Wednesday, August 12, 2009

The curse of too many options

I sat beside Mel in the car, driving home from the Bollywood movie, thoughts parading their way through my brain. It seemed as though the thoughts were superficial and fleeting, quickly leading to the next thought, and the next, until the train of connection was entirely forgotten, broken. Like rocketships, they shot into the sky of my mind, speedily heading towards space, leaving the atmosphere immediately.

Suddenly, a revelation of why I have been in a funk all day today: tomorrow I am going to meet with my old boss to discuss being reemployed by Liberty Mutual in exactly my old position. I never thought this would happen - my old position is a highly coveted one that rarely becomes available. I instead thought I’d be working in an office, doing a new type of work for the same old company, fighting new battles instead of old. This was exhilarating at first - the job comes with great pay, compensation for the gas I spend or a company car, the freedom of my own schedule, and working from home - however, it quickly turned into a concern that I wasn’t able to vocalize, dread and emotions that I didn’t then realize were related to this circumstance.

I feel trapped.

Acceptance of this job is akin to running on a parallel line to my Orlando past, and it looks so similar that I am frightened of returning to that person I was as well. It was my biggest fear in leaving Australia - that all of the lessons I’ve learned would be forgotten, the battles and enemies reengaged, and the insecurities I kicked out would resurface.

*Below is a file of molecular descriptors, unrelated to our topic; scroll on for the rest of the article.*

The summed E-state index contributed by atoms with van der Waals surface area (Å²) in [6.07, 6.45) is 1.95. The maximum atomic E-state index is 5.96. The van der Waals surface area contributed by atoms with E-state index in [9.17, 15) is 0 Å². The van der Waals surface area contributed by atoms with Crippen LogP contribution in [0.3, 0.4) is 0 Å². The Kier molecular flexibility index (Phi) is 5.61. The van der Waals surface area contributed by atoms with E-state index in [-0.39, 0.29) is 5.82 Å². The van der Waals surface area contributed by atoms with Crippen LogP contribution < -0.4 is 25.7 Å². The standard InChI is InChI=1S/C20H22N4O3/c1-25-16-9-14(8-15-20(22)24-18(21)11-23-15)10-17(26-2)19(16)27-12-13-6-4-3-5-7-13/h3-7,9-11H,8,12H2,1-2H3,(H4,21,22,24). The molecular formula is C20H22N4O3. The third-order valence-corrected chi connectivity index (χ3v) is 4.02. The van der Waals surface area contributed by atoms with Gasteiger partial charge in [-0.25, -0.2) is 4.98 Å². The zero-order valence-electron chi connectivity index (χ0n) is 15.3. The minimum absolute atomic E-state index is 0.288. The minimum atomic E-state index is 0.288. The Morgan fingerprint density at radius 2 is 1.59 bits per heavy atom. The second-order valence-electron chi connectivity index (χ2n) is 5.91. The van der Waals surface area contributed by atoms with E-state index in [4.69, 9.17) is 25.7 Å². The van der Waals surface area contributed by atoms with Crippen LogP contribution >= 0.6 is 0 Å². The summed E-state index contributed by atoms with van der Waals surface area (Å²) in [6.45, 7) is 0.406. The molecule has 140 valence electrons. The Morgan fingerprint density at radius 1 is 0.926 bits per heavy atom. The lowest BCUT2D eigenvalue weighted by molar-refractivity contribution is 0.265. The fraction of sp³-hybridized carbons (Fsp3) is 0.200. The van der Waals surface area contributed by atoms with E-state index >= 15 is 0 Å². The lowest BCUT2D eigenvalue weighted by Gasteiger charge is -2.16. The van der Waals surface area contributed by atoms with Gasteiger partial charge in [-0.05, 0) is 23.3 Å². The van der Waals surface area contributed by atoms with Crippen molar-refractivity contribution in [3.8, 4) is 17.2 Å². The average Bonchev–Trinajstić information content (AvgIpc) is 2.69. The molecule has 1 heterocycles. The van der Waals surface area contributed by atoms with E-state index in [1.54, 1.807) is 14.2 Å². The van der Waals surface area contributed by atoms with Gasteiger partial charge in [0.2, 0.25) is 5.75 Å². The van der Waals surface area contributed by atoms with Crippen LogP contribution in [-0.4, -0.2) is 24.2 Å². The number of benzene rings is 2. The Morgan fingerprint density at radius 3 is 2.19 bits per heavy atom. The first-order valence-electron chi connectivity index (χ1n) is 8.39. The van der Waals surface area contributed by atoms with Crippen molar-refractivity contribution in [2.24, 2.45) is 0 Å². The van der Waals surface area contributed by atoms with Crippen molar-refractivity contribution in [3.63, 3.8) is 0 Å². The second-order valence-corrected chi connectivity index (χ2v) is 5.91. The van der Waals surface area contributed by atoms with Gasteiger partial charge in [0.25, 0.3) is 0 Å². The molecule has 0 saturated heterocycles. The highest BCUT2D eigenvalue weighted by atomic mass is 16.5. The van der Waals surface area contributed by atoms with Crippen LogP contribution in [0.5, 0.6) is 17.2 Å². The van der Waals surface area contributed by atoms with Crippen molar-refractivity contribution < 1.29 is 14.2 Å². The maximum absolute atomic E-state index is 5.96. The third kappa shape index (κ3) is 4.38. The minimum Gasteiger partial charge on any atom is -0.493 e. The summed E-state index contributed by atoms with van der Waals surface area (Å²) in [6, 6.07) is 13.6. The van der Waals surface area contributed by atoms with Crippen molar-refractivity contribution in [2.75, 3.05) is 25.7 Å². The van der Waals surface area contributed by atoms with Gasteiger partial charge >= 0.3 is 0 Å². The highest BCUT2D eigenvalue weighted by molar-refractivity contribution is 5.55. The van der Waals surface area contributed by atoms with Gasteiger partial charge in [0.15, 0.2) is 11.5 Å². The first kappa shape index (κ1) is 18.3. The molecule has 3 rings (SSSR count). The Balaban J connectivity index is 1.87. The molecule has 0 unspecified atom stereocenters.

And so,

I sit, hearing many talk of leaving Orlando these days, and I already see the shadows, ghosts of those who made their way beyond the horizon before my own return. And as each one plans his or her escape, I find myself volunteering to go with that person. My heart is looking for that escape, that adventure, the thrill of departure. Vegas, San Francisco, Italy, India, heck, even LA, and I’m sucked into a mental withdrawal of sorts.

I don’t like commitment these days, after living such a carefree life. But much of life requires just that: inescapable commitment. I don’t remember ever fearing such attachments before, but lately the idea of escapism can truly overwhelm me.

I came back to Orlando for a very specific reason, to be with very specific people, and to fulfill very specific purposes. I am incredibly happy to see old friends and be loved and love people back and rejoin a community that I love dearly, which loves me in return. But there are minutes, hours, and even whole days that it feels like a constant sacrifice, a consistent selflessness, a reoccurring focus onto God’s purpose for my life at this specific point in time. It’s not the time that I spend with people - that is the easy, beautiful, blessed part - but instead the surroundings, and sometimes, the American way.

"Turn from ourselves, look beyond/There is so much more than this.”

These lyrics from Tear Down the Walls reverberated throughout the car, throughout my head as I reminded myself to focus on anyone else. Selflessness usually results in a better understanding of the world, and sometimes even yourself.